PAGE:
“White-identifying students can move to the room next door.”
At Columbia University School of Social Work, first-year masters-level students are required to take Decolonizing Social Work, a foundational course that delves into issues of privilege and oppression. I felt a palpable awkwardness one day when we were asked to split into “affinity groups” by race. White students would discuss a set of questions in one room, and students of color would discuss a related set of questions in another room. 

I soon learned that this practice is well-established, and not just within the gates of Columbia University. Schools, workplaces, and social groups around the country have implemented “educational affinity groups” where members of a shared identity (race, gender, sexual orientation, age, veteran status, ability status, etc.) engage in activities and discussion centered around their identity. 

Educational affinity groups are organized in formal and intentional ways. By occupying a space and time, and establishing ground rules for the group, they offer a sense of security not found in sporadic gatherings. They are typically facilitated by people uniquely qualified - personally or professionally - to lead a thoughtful discussion. While the term “affinity group” is used differently in other contexts, the present article will focus on the pedagogical practice.

Both the academic literature and the current iterations of this practice have suggested that educational affinity groups are a powerful tool for identity development, mental wellbeing, and social justice advancement. However, organizers must take certain considerations into account. This article argues for the utility of educational affinity groups while including three concrete recommendations for organizers.


The Basis for Educational Affinity Groups

Even after the end of de jure segregation, when crucial settings for identity development (first and foremost, schools) became more diverse, people have continued to form groups on the basis of shared identity. This type of voluntary grouping is understood by researchers as a necessary tool for development (Chun, 2016).

In 1971, William Cross proposed his racial identity model, a landmark contribution to this line of research. Cross argued that Black youth routinely undergo an “immersion” phase in adolescence, in which they actively surround themselves with symbols of their race. In this phase, Black youth reject the White-normative views they were raised with and explore their history and culture with others from their background.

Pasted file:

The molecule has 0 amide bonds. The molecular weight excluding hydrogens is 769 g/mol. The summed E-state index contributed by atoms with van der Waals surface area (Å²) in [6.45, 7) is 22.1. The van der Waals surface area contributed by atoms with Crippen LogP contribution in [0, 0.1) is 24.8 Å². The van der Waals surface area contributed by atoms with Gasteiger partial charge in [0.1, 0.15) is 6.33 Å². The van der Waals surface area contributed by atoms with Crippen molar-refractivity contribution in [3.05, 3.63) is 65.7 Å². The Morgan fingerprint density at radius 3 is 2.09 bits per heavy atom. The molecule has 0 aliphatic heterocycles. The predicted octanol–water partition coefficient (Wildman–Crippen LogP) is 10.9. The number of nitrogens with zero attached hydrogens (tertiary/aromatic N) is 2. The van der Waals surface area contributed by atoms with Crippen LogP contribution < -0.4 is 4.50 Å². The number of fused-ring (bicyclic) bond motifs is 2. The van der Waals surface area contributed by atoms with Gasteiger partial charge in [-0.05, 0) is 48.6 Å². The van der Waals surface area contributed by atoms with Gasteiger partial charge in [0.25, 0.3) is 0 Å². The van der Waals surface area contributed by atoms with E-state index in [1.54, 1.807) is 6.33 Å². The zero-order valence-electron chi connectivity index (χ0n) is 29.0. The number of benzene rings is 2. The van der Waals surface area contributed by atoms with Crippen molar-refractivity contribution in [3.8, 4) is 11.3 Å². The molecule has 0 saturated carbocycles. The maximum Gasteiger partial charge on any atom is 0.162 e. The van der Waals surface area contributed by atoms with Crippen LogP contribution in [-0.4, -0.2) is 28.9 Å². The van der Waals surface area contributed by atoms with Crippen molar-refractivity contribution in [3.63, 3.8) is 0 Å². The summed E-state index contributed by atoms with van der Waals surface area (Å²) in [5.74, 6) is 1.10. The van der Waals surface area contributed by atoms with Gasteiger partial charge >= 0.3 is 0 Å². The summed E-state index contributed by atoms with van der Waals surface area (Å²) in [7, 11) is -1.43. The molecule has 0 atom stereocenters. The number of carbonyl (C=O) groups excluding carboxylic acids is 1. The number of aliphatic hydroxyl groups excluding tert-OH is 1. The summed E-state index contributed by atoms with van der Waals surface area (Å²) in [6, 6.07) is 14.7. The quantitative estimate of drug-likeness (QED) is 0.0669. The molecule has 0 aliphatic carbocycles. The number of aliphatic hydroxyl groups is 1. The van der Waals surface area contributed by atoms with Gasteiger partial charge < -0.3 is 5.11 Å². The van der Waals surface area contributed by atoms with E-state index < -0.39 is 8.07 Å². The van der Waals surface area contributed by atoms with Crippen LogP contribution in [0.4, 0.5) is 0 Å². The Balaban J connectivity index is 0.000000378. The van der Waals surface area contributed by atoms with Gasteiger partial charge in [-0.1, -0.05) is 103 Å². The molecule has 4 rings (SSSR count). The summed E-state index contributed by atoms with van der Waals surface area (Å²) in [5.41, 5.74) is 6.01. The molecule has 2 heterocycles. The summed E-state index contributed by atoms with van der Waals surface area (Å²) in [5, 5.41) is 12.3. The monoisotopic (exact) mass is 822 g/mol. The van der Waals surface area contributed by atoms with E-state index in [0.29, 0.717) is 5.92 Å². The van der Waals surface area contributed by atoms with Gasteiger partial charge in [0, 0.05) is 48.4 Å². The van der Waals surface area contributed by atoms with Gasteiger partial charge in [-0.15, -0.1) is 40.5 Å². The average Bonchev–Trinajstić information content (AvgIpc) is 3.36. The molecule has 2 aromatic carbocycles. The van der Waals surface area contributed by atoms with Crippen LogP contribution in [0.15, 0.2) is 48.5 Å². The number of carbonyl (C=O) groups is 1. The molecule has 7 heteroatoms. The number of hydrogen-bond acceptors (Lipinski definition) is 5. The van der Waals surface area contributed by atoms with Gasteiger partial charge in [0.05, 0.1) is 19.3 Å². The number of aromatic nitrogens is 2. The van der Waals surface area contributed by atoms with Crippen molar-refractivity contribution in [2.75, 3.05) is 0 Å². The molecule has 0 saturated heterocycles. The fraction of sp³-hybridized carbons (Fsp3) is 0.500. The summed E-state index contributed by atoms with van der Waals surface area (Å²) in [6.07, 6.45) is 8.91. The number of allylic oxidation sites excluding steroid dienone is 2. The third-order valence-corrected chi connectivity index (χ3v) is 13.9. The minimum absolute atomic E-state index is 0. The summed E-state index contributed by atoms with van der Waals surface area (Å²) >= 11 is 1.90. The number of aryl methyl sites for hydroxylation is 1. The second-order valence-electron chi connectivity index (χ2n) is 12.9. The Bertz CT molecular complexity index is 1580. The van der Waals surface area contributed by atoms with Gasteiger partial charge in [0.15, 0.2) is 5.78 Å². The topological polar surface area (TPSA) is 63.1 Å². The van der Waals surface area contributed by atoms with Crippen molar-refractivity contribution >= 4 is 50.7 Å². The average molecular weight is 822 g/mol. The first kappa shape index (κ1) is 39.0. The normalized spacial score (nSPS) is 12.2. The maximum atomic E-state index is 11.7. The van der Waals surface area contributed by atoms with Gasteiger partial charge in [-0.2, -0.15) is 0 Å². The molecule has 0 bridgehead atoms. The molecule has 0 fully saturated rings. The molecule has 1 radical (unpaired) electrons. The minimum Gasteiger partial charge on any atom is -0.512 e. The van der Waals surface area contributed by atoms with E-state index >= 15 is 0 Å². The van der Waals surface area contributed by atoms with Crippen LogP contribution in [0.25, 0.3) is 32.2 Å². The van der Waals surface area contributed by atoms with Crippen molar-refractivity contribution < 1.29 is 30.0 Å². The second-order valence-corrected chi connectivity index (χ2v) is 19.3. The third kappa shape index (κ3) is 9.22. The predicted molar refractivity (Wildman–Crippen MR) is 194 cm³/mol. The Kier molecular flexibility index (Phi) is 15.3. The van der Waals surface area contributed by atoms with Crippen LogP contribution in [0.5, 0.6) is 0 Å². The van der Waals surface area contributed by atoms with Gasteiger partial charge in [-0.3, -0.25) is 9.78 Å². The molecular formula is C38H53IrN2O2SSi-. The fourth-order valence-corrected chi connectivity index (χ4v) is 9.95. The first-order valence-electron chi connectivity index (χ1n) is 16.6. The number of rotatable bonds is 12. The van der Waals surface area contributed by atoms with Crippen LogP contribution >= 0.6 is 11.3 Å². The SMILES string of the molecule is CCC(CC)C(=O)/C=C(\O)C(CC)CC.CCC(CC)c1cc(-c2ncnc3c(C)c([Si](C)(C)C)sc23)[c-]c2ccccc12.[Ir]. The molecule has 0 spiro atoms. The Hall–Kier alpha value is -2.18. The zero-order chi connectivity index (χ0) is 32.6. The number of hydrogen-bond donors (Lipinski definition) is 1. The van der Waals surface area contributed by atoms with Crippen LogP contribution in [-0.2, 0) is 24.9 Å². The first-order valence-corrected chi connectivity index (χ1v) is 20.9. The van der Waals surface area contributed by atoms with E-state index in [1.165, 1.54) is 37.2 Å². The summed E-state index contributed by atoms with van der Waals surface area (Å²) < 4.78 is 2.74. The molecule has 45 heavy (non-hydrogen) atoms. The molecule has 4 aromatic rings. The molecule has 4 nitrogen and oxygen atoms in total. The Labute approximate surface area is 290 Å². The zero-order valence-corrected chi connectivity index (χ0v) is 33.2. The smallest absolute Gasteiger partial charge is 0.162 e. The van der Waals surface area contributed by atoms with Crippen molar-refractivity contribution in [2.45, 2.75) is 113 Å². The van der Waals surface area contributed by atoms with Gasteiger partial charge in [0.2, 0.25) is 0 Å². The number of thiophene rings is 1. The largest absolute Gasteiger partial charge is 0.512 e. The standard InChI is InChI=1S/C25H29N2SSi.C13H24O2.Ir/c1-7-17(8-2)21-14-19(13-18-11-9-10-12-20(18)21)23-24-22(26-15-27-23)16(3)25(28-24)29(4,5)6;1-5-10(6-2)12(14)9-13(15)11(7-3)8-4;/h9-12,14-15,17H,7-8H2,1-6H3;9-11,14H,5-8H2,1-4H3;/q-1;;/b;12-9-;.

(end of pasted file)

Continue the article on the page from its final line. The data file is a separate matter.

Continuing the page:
Spelman College President Beverly Tatum has cited Cross’s work in her studies of race. She drew on Cross’s immersion phase to explain her observed pattern of Black youth congregating in schools. She argues that this behavior is a way for Black children to explore their identity.
Educational affinity groups exemplify the ideas of Cross and Tatum by bringing people of similar backgrounds together. Furthermore, the collaborative nature of these groups, where students may process ideas about identity on their own terms, treats students as the co-creators of knowledge. In this sense, educational affinity groups also reflect the critical pedagogy of Paulo Freire. 

In practice, educational affinity groups have been well-received at schools, businesses, and other organizations. A 2015 article in the publication Teaching Tolerance states that affinity groups provide a safe space for people of marginalized identities to meet and ultimately “transfer their discussion into action” to create a more equitable school environment. One student in the article credited affinity groups for empowering him to come out as transgender, stating that the group took a “weight off his back” and gave him confidence. A 2019 article in the journal Teaching Education reports that an affinity group for teachers of color provided a crucial space for learning and healing. The article advocated for the necessity of affinity groups to support educators’ “personal, political, relational, and pedagogical growth.” The Society for Human Resource Management credits affinity groups for increasing diversity, morale, and productivity.


Challenges and Recommendations

The previous section suggested that shared identity spaces yield great potential for positive outcomes. Yet, organizing these spaces also presents a number of challenges.